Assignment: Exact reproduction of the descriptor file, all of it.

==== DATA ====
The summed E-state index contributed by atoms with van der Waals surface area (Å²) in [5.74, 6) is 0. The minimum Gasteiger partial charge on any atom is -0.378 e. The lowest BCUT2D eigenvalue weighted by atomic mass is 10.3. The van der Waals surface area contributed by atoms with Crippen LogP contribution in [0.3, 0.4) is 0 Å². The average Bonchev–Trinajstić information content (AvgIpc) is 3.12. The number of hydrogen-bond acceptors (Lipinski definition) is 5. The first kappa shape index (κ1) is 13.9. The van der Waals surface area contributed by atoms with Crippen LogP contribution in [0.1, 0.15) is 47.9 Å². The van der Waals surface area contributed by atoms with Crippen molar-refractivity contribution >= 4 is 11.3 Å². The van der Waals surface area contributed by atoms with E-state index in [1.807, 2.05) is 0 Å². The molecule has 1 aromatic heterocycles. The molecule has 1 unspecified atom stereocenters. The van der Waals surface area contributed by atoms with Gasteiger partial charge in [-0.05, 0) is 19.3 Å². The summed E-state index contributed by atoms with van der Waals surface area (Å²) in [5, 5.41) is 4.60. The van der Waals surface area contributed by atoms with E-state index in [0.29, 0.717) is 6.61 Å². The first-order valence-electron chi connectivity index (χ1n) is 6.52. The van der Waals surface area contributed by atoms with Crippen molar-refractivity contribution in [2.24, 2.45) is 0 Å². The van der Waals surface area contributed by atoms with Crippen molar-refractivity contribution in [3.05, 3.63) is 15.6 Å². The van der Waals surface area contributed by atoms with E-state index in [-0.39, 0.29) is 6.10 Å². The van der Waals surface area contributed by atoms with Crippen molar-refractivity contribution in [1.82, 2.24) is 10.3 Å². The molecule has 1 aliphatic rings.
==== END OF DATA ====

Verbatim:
The summed E-state index contributed by atoms with van der Waals surface area (Å²) in [5.74, 6) is 0. The minimum Gasteiger partial charge on any atom is -0.378 e. The lowest BCUT2D eigenvalue weighted by atomic mass is 10.3. The van der Waals surface area contributed by atoms with Crippen LogP contribution in [0.3, 0.4) is 0 Å². The average Bonchev–Trinajstić information content (AvgIpc) is 3.12. The number of hydrogen-bond acceptors (Lipinski definition) is 5. The first kappa shape index (κ1) is 13.9. The van der Waals surface area contributed by atoms with Crippen LogP contribution in [0.1, 0.15) is 47.9 Å². The van der Waals surface area contributed by atoms with Crippen molar-refractivity contribution >= 4 is 11.3 Å². The van der Waals surface area contributed by atoms with E-state index in [1.807, 2.05) is 0 Å². The molecule has 1 aromatic heterocycles. The molecule has 1 unspecified atom stereocenters. The van der Waals surface area contributed by atoms with Gasteiger partial charge in [-0.05, 0) is 19.3 Å². The summed E-state index contributed by atoms with van der Waals surface area (Å²) in [5, 5.41) is 4.60. The van der Waals surface area contributed by atoms with E-state index in [0.29, 0.717) is 6.61 Å². The first-order valence-electron chi connectivity index (χ1n) is 6.52. The van der Waals surface area contributed by atoms with Crippen molar-refractivity contribution in [2.24, 2.45) is 0 Å². The van der Waals surface area contributed by atoms with Crippen molar-refractivity contribution in [3.05, 3.63) is 15.6 Å². The van der Waals surface area contributed by atoms with E-state index in [-0.39, 0.29) is 6.10 Å². The van der Waals surface area contributed by atoms with Crippen molar-refractivity contribution in [1.82, 2.24) is 10.3 Å². The molecule has 1 aliphatic rings.